Are your compostable products actually composting?

Or are they just hanging out in a landfill?

Now that I’ve openly admitted to being a tree hugging hippie, friends and acquaintances love to share with me the environmentally friendly things they are doing (which I love to hear about, so keep them coming).

One thing that I often hear is, ” I’ve switched over to compostable __________.”

(insert products such as straws, cups, plates, bags, etc. into the blank)

That was music to my ears… Until I realized what was actually happening.. “That’s great! Does that mean you now have curbside compost collection in your neighborhood or you started a compost pile in your backyard?” I’d ask.

“No. Why do you ask?” They inquire, with slightly puzzled looks.

“How are you disposing of this compostable item?” I further examine.

“In the landfill trash?” They answer, confused and unsure.

Yikes! While I love that we are switching over from plastic to compostable products, it’s becoming clear that manufacturers aren’t doing a good job educating the public on how to properly dispose of these products. As a result, we are not reaping the benefits of their compostable properties.

Compostable items don’t come with any instructions. Yes, composting is a bit different depending on the municipality you live in. But the basic idea is the same and some guidance would be wonderful to have, especially for those who are new to composting.

Compostable products will simply say “compostable” on the product or on their box. Some have additional fine print, “Must be composted in a commercial composting facility.” But it is fine print, so the chances of someone actually reading it, are pretty slim. How much more impactful and instructional would it be if the products said, “Do not throw in landfill trash!”?

Especially considering that throwing these items in the landfill trash is what most people will do. It’s what we’ve been taught to do with all of our trash since childhood. (The millenial generation certainly did not learn anything about composting at school.)

Unfortunately, landfills are not designed to break down waste, even compostable waste. Landfills are designed to store it (for future generations to deal with). Landfills are lined with a liner so that the toxic chemical soup doesn’t leak into the ground. Trash is piled on the liner and once full, the landfill is sealed so that oxygen can’t get in.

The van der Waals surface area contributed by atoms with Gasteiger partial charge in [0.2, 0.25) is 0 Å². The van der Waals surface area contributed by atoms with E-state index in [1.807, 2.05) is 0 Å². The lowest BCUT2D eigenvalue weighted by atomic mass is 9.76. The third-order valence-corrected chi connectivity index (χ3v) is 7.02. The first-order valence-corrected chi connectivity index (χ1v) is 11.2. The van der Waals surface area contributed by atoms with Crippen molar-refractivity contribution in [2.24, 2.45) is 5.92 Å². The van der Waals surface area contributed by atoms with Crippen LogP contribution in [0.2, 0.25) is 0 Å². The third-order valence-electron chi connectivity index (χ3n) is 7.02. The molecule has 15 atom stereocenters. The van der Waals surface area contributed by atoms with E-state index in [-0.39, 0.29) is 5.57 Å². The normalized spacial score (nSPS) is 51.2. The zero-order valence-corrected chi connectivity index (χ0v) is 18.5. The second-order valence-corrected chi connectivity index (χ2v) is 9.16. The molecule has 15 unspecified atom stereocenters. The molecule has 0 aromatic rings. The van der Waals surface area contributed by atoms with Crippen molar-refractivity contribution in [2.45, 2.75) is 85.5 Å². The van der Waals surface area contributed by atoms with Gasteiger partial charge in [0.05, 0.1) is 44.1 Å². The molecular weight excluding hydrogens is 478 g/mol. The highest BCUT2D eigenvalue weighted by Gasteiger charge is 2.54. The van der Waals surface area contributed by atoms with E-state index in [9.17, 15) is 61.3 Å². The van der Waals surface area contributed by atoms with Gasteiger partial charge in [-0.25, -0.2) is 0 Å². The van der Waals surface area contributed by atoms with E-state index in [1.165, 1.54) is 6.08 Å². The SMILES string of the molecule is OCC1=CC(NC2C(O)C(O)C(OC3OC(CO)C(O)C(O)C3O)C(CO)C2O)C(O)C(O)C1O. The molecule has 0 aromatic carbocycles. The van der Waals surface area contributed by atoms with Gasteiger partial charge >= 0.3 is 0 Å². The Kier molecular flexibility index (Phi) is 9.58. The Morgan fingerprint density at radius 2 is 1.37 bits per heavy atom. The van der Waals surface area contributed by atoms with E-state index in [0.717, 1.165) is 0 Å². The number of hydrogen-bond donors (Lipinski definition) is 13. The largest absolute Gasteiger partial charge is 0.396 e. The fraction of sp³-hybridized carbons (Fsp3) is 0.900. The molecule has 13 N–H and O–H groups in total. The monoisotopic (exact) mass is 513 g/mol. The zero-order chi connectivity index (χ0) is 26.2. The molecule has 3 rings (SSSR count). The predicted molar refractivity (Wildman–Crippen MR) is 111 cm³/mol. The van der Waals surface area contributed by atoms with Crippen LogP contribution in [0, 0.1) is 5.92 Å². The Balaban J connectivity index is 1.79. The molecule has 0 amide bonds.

Yet, oxygen is necessary for composting to occur.

Without oxygen, we limit the types of bacteria that can live in the landfill to a variety called anaerobic bacteria. These bacteria do digest and chomp up some of the waste in the landfill, but they do so extremely slowly (think hundreds of years).

Not to mention, when these bacteria do snack on our trash, they burp out greenhouse gases that heat up our planet. So if you send your compostable plate, straw, diaper, bag, etc. to a landfill, it will not compost. It will continue to exist in the landfill for hundreds of years (much like plastic products).

This completely defeats the purpose of using compostable products, which were made to degrade rather than sit in a landfill.

My personal compost collection bin.

So what is the appropriate way to dispose of compostable products? Your backyard compost pile might be one of those places, but a lot of compostable products require a commercial composting facility to degrade. (You can check for that fine print!)

What happens at a composting facility is very different than what happens at the landfill.

In the composting facility your used compostable products will likely end up in a vessel. Inside this vessel, the compostable materials get a nice breeze of oxygen, which encourages the proliferation of a bacterial variety called aerobic bacteria.

Aerobic bacteria chomp away at and digest this compostable material rather quickly (a year or two depending on size of compost pile) and don’t release greenhouse gases. Instead, they create rich, luscious fertilizer that we can use in our gardens–which I’d say is a much better deal than the landfill and greenhouse gases.

I’d also point out that often, making compostable products takes way more energy and water than making a plastic product, so by not letting the compostable product decompose as the manufacturer intended it to, we are essentially wasting all of this extra water and energy.

So kudos to you for choosing to use a compostable product rather than non-degradable plastic. Just remember to dispose of your compostables in the compost collection bin and not the landfill trash bin. (Or check with the manufacturer to see if the product would degrade in a backyard compost pile.)

In Central Texas, the city of Austin has a curb-side compost collection programs in several neighborhoods (the remaining neighborhoods should have composting within the next year).

If you don’t have curb-side compost pickup, here are some other composting facilities in Texas.

Or contact Break It Down to get compost pick-up in your office.

Happy Zero Wasting!

3 thoughts on “Are your compostable products actually composting?

  1. Excellent article. I just started seeing the compostable products in the store and, reading the fine print, wondered where I could find a city composting facility.

    Liked by 1 person

    1. I made the mistake of putting a “compostable spoon” in my compost pile, only to find it still in it’s original uncomposted condition a year later. Only then did I realize that it came with the fine print about a composting facility….

      Like

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